A former Amazon worker resorted to squatting on trains around Birmingham when he became homeless after breaking his foot but was told he was not eligible to claim benefits.
Mihai Calinescu, who is originally from Romania, was forced to leave his rented property in Nechelles, Birmingham, after breaking his foot in March this year.
The 29-year-old said he then spent days living on trains and platforms and train stations across the West Midlands network but has been actively seeking work.
He told Birmingham Live : "I went from train to train in the day, starting in Birmingham and going all over the region.
"I had a safe place to get some sleep and to keep warm. I would go all over the rail network jumping from train to train.
"At the end of the day, I would get off the train and sleep on a platform until the early trains started up again. I did this for three days.
"I slept at Wolverhampton train station and at Lichfield Trent Valley. I started riding on trains on the Birmingham network and then went around the region.
"Obviously I didn't want to have to do this but the trains offered me shelter and warmth. I didn't want to have to be living in the streets."
Mihai said that when he broke his foot he was not entitled to sick pay, so he left his job hoping he would be entitled to some benefits until he was fit to work.
He came to the UK in 2015 and has had three jobs, including working at Amazon in Rugeley. He is currently sleeping on a friend's sofa in Birmingham but says he will have to return to Romania if he can't find a job soon.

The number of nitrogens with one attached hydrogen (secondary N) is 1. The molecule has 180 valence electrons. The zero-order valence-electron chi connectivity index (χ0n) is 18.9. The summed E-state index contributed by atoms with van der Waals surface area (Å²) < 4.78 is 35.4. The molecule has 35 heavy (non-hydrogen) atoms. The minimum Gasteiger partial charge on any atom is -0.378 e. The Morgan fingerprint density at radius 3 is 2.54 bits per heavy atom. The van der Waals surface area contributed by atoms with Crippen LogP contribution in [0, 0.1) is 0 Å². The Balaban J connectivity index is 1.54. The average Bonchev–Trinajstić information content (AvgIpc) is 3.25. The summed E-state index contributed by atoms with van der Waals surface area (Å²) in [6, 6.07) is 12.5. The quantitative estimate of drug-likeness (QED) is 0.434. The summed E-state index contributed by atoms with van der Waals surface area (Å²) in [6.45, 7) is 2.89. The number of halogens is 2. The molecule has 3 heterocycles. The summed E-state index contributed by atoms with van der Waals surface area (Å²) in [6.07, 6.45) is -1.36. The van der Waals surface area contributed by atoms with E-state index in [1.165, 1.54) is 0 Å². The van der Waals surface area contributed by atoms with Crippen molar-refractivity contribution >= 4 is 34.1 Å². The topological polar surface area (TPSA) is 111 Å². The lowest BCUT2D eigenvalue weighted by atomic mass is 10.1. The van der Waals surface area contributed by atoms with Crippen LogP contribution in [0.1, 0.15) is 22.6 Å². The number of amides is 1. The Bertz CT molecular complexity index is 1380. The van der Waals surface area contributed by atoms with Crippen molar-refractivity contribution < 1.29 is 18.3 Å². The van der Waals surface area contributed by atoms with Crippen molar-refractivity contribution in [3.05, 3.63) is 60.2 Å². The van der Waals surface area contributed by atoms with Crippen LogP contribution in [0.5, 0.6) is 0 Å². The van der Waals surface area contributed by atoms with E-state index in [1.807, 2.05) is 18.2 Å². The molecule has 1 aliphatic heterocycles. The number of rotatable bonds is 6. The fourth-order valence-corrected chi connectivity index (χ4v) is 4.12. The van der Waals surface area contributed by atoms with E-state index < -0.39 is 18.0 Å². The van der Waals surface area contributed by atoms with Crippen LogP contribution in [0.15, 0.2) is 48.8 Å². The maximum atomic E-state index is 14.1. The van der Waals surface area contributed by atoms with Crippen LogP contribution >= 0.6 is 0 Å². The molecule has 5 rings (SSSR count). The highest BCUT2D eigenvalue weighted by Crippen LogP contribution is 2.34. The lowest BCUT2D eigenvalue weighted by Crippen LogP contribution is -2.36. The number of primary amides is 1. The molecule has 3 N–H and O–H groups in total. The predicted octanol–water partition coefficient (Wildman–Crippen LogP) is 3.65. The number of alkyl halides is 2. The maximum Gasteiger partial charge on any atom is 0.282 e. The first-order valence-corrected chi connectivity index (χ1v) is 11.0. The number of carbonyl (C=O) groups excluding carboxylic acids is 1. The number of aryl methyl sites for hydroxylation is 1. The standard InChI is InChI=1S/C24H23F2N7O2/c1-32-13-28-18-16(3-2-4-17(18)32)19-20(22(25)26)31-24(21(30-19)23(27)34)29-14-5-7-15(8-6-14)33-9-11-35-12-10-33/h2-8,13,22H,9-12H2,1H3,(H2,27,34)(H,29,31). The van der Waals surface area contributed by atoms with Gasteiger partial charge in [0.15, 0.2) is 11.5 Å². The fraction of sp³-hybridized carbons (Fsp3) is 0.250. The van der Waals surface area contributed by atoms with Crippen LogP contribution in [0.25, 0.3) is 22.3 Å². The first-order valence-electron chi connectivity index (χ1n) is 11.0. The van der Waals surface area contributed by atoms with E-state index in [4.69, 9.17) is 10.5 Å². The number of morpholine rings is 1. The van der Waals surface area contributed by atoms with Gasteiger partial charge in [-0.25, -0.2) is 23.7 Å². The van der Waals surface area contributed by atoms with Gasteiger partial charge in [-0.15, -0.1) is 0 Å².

He added: "I have had three jobs while I have lived in the UK. I really hoped I would receive some benefits support just to help me while I got back on my feet again.
"I had to have the plaster cast for two months and in that time I could barely make it to the bathroom without help. I was living in a shared house at the time.
"I have paid taxes since I have been in this country but unfortunately I was let down. No one should be in a situation where they are homeless and forced to live on trains.
"I am actively trying to find work at the moment but the situation is made worse without a permanent address."
A spokesperson for the Department for Work and Pensions said: "Anyone applying for a contributory benefit will need to have paid national insurance to eligible."
Mihai has not worked continuously for the last foUr years and so is not eligible.
"As his right to reside in the UK is based on the status as a jobseeker, he isn't eligible for other out of work benefits, however we have directed him to local support organisations.
"These rules have been in place since before the EU Referendum and there has been no change to access to benefits since there."